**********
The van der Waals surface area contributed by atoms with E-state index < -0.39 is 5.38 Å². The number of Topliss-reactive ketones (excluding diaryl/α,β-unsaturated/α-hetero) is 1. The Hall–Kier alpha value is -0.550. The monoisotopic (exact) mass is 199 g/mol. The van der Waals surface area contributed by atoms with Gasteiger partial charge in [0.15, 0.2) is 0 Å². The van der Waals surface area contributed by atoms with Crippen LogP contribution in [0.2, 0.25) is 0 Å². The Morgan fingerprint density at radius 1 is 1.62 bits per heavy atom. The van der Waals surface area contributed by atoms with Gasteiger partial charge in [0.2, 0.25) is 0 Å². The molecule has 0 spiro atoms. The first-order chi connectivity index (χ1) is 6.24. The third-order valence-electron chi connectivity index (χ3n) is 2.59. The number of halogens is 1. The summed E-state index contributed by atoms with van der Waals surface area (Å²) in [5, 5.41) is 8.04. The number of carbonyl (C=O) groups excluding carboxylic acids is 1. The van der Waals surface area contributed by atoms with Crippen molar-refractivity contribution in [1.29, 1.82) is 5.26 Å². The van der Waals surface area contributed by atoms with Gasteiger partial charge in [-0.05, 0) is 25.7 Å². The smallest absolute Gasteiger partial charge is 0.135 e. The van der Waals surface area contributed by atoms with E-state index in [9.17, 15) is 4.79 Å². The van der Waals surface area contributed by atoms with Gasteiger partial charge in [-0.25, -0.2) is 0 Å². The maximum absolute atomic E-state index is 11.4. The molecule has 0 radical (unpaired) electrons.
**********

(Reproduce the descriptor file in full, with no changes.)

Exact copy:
The van der Waals surface area contributed by atoms with E-state index < -0.39 is 5.38 Å². The number of Topliss-reactive ketones (excluding diaryl/α,β-unsaturated/α-hetero) is 1. The Hall–Kier alpha value is -0.550. The monoisotopic (exact) mass is 199 g/mol. The van der Waals surface area contributed by atoms with Gasteiger partial charge in [0.15, 0.2) is 0 Å². The van der Waals surface area contributed by atoms with Crippen LogP contribution in [0.2, 0.25) is 0 Å². The Morgan fingerprint density at radius 1 is 1.62 bits per heavy atom. The van der Waals surface area contributed by atoms with Gasteiger partial charge in [0.2, 0.25) is 0 Å². The molecule has 0 spiro atoms. The first-order chi connectivity index (χ1) is 6.24. The third-order valence-electron chi connectivity index (χ3n) is 2.59. The number of halogens is 1. The summed E-state index contributed by atoms with van der Waals surface area (Å²) in [5, 5.41) is 8.04. The number of carbonyl (C=O) groups excluding carboxylic acids is 1. The van der Waals surface area contributed by atoms with Crippen molar-refractivity contribution in [1.29, 1.82) is 5.26 Å². The van der Waals surface area contributed by atoms with Gasteiger partial charge in [-0.05, 0) is 25.7 Å². The smallest absolute Gasteiger partial charge is 0.135 e. The van der Waals surface area contributed by atoms with E-state index in [9.17, 15) is 4.79 Å². The van der Waals surface area contributed by atoms with Gasteiger partial charge in [-0.25, -0.2) is 0 Å². The maximum absolute atomic E-state index is 11.4. The molecule has 0 radical (unpaired) electrons.